State Aviation Journal Issue #12
e g a r e v o C o t o h P l a i c e Sp e r u t n e V r i A EAA 2011
A Current State of Affairs
New at the Helm:
Michiganâ€™s Mike Trout
w e i v e r PNASAO Annual Conference and Tradeshow 2011
From the Publisher Guest Commentary Randall Burdette, NASAO Chair
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Tennessee Aero Division Works to Maximize NASAO Conference Attendance
Emily Howell Warner Earns 99s Award
Trout Taps Experience to Run Michigan Aeronautics
Michiganâ€™s Upper Peninsula Looks Green
Steven Baldwin Opens New Consulting Firm
AWOS ~ A Current State of Affairs
Rouella Picked to Lead Vermont Aviation
Special Coverage of EAAâ€™s 2011 AirVenture Coverage Begins on
State Aviation Journal
On The Cover
On The Cover
Publisher/Editor/ Graphic Design/ Layout Design/ Photography/ Advertising Director Conntributing Writers
Kim J. Stevens Andrew Stevens Andrew Stevens Kim Stevens Shahn Sederberg Chris Bildilli Kathleen Stevens
Lara Jackson Andrea Brennan Scott Malta Penny Hamilton Steven Callahan
NASAO President Henry Ogrodzinski, left and David Greene, Director of Wisconsinâ€™s Bureau of Aeronautics. Cover photo by Shahn Sederberg.
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From the Publisher
80 Years of State Aviation
In September NASAO will celebrate its 80th anniversary at the organization’s Annual Conference & Tradeshow in Nashville, Tennessee. It’s hard to believe that I have been a state aviation official or an alumni for 20 of those years. Although each year’s conference is unique and holding it at a different location each year adds to the interest, its the opportunity to reunite with “family” that trumps everything else for me. This will be the third consecutive year that the State Aviation Journal (SAJ) will feature a full issue dedicated to the annual meeting. With this being a special year, the SAJ is planning enhanced coverage with four writers in attendance along with yours truly and my camera. This special issue will be posted within a couple of weeks of the conference on the Journal website and promises to be the best ever, with interviews of members, attendees, speakers, vendors and of course, pages oozing with photos. Many of you remember Roy Eckrose and Bill Green of Eckrose & Green. Each year at the conference the two would put up a large poster board with photos that Bill had taken at the previous year’s NASAO Annual Meeting. Gary Ness said they started doing this in 1989 and continued until they retired. That was great fun because Bill had a knack of getting shots when least expected. I think Eckrose and Green realized it was a great marketing tool, but that it also helped preserve a history of the organization in pictures. The State Aviation Journal has taken that concept to a different level, but I am pleased to be able to help record some of the history of this fine organization so that some of the best moments from each conference can be enjoyed by future generations of state aviation officials.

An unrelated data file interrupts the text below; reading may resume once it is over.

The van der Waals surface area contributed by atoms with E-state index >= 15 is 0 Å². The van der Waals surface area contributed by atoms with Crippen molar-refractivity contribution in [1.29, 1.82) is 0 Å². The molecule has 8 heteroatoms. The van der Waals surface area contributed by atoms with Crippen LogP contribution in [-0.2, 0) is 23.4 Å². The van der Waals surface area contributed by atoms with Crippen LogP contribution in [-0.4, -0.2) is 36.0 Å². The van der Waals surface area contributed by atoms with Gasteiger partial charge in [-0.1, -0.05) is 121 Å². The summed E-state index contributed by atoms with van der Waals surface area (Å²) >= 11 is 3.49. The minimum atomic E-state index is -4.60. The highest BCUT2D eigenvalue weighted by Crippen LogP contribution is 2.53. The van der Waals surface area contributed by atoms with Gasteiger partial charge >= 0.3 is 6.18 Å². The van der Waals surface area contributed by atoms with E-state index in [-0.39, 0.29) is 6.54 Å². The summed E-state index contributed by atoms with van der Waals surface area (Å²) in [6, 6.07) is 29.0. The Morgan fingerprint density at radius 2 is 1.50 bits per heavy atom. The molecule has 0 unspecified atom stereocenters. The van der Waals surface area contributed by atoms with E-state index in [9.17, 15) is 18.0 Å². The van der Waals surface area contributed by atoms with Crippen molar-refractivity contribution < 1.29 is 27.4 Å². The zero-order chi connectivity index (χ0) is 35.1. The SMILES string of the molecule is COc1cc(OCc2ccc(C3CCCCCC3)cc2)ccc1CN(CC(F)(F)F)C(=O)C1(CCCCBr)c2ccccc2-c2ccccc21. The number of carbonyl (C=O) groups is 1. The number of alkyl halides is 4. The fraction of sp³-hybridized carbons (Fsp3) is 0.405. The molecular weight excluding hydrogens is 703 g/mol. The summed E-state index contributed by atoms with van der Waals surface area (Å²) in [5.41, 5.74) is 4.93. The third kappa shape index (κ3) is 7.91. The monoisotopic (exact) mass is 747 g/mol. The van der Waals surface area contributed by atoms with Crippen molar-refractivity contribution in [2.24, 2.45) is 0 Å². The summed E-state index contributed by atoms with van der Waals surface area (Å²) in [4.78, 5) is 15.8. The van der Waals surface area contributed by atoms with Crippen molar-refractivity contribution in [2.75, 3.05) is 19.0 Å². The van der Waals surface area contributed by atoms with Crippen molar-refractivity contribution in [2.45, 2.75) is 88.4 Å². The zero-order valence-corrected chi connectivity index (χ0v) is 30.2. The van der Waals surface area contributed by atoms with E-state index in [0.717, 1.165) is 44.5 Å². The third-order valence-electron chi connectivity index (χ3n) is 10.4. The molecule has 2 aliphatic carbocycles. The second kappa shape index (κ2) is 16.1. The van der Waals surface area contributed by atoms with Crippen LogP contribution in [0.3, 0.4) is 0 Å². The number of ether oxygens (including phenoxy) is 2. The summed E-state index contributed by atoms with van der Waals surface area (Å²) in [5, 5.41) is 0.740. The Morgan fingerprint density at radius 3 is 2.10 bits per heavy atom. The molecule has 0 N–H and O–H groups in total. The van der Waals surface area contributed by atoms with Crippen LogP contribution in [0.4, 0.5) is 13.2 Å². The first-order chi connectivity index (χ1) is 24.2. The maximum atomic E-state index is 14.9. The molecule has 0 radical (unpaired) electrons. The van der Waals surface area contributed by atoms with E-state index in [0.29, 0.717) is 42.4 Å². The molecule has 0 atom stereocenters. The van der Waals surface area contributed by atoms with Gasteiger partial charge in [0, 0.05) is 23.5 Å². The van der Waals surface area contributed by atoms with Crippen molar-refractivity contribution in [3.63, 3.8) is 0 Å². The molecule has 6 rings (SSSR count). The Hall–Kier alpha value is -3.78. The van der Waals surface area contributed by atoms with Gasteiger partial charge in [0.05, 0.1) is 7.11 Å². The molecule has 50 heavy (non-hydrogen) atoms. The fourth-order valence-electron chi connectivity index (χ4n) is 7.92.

State Aviation Journal
NASAO, Serving the Public Interest in Aviation for 80 Years By Randall Burdette By the late 1920’s, America was in the midst of what would become known as the Golden Age of Aviation. Civil aviation became popular, fueled by daring and dramatic record-breaking feats and skilled pilots that became internationally famous including Charles Lindberg and Amelia Earhart. Realizing there was a void in this growing new industry, the states established NASAO in 1931 to ensure uniformity of safety measures, to standardize airport regulations and develop a truly national air transportation system responsive to local, state, and regional needs – a predecessor of the Civil Aeronautics Authority and the Federal Aviation Administration. Since 1931, NASAO has been unique among aviation advocates representing the men and women, in state government aviation agencies, who serve the public interest. These highly skilled professionals are full partners with the federal government in the development and maintenance of the safest and most efficient aviation system in the world. Over the years, the roles of NASAO and the states within our national aviation system have changed and expanded. From the beginning, as a consensus driven association, NASAO has been the recognized and respected voice of state government aviation agencies in Washington, D.C. and a trusted source of accurate information. Today our mission is to provide our members a valuable two way dialog between the states and our national leaders on areas of importance to the states, and to provide the states a valuable conduit to share information between the states in order to improve our state and national aviation systems. The NASAO Strategic Plan 2010-2020 identifies three strategic issues: Investment – ensure public investment sufficient to provide safe and efficient access to the national aviation system for all Americans. Technology – support the efficient use of emerging technologies to improve the national aviation system’s capacity and provide access to more communities across the nation. Communication – promote information exchange, emphasizing public awareness, understanding, and education regarding the importance of the national aviation system to the health, economic development and quality of life for our communities. As we embark on the second decade of the 21st Century we expect a resonance in aviation generated by NextGen